To test the new 900 hp Pratt & Whitney YR-1830-9 "Twin Wasp" radial engines, one built which was converted back to YB-12 after testing.[7]
Proposed attack variant of the YB-10 with two 750 hp (559 kW) R-1820-25 engines, was never built. The contract fell to the A-14 Shrike.[23]
With two 750 hp Wright R-1820-17, proposed high-speed observation role, one B-10 was beginning to be converted in 1934 and another in 1935 but both were stopped before being completed and were converted back into B-10s.

Model 139W and 166[edit]

The export versions, 100 built (182 including the Model 166, see below).

Model 139WA
Martin demonstrator for Argentina, later sold to Argentine Navy.
Model 139WAA
Export version for Argentine Army, 22 built, delivered April 1938.
Model 139WAN
Export version for the Argentine Navy, 12 built, delivered November 1937.
Model 139WC and WC-2
Export version for China, six and three built, delivered in February and August 1937.[1][24]
Model 139WH
Export version for the Netherlands, used in the Netherlands East Indies. Produced in block series WH(-1) (13 built, delivered February 1937) and WH-2 (26 built, delivered March 1938).
Model 139WR
Single demonstrator to the Soviet Union.[7][24]
Model 139WSM and WSM-2
Export version for Siam, three and three built, delivered in March and April 1937.[7]
Model 139WSP
Proposed licence built version to be built by CASA of Spain, production blocked by U.S. State Department.
Model 139WT
Export version for Turkey, 20 built, delivered September 1937.[1]
Side view of Dutch Martin Model 166
Model 166

Final version, a.k.a. 139WH-3 and 139WH-3A, 82 built.

Export version for the Netherlands, used in the Netherlands East Indies. Redesigned wings, nose and single 'glass house' canopy, bomb shackles between engines and fuselage, and better engines. The WH-3 had two 900 hp (671 kW) R-1820-G5 (40 built, delivered September 1938), the WH-3A had two 1,000 hp (671 kW) R-1820-G-105A (42 built, delivered March 1940). With the bomb shackles the bomb load could be doubled for a shorter range. A total of 121 of all types were built for the Dutch.[7]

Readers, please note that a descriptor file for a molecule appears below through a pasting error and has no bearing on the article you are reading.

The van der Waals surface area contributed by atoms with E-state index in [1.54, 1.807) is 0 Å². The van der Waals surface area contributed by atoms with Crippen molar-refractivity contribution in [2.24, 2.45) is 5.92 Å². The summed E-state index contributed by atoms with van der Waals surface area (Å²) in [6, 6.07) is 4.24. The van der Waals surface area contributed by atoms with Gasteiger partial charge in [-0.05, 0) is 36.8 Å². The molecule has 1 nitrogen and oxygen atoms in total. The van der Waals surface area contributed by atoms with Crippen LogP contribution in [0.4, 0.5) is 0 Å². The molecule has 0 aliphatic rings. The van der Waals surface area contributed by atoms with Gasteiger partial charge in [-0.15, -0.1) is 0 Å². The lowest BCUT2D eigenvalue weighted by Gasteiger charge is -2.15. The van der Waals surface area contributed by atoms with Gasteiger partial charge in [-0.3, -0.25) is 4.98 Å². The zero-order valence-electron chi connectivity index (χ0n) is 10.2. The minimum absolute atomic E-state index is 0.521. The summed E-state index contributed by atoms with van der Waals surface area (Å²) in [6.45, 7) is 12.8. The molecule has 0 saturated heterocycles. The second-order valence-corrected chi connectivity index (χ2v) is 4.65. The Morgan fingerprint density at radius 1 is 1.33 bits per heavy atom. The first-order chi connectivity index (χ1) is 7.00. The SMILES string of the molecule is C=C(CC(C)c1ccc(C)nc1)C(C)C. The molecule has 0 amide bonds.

The Netherlands
 Philippine Commonwealth
Thailand Thailand
 Soviet Union
 United States


Ex-Argentine model 139WAA at the National Museum of the United States Air Force painted as a USAAC B-10

Specifications (B-10B)[edit]

Data from United States Military Aircraft Since 1909.[33]

General characteristics

  • Crew: 3
  • Length: 44 ft 9 in (13.64 m)
  • Wingspan: 70 ft 6 in (21.49 m)
  • Height: 15 ft 5 in (4.70 m)
  • Wing area: 678 sq ft (63.0 m2)
  • Empty weight: 9,681 lb (4,391 kg)
  • Gross weight: 14,700 lb (6,668 kg)
  • Max takeoff weight: 16,400 lb (7,439 kg)
  • Powerplant: × Wright R-1820-33 Cyclone (F-3) 9-cylinder air-cooled radial piston engines, 775 hp (578 kW)
  • Propellers: 3-bladed variable-pitch propellers


  • Maximum speed: 213 mph (343 km/h, 185 kn)
  • Cruise speed: 193 mph (311 km/h, 168 kn)
  • Range: 1,240 mi (2,000 km, 1,080 nmi)
  • Service ceiling: 24,200 ft (7,400 m)
  • Wing loading: 21.7 lb/sq ft (106 kg/m2)
  • Power/mass: 0.105 hp/lb (0.173 kW/kg)


See also[edit]

Aircraft of comparable role, configuration, and era

Related lists


  1. ^ a b c Jackson 2003, p. 246.
  2. ^ a b c d Eden and Moeng 2002, p. 931.
  3. ^ Collier Trophy Is Presented to Martin, 1 June 1933.
  4. ^ a b "Flying Fish–Our Army's Newest Plane Hits Terrific Speeds (photo of Model 123, US Army designation XB-907, in flight)." Popular Science, October 1932. Retrieved: 22 December 2010.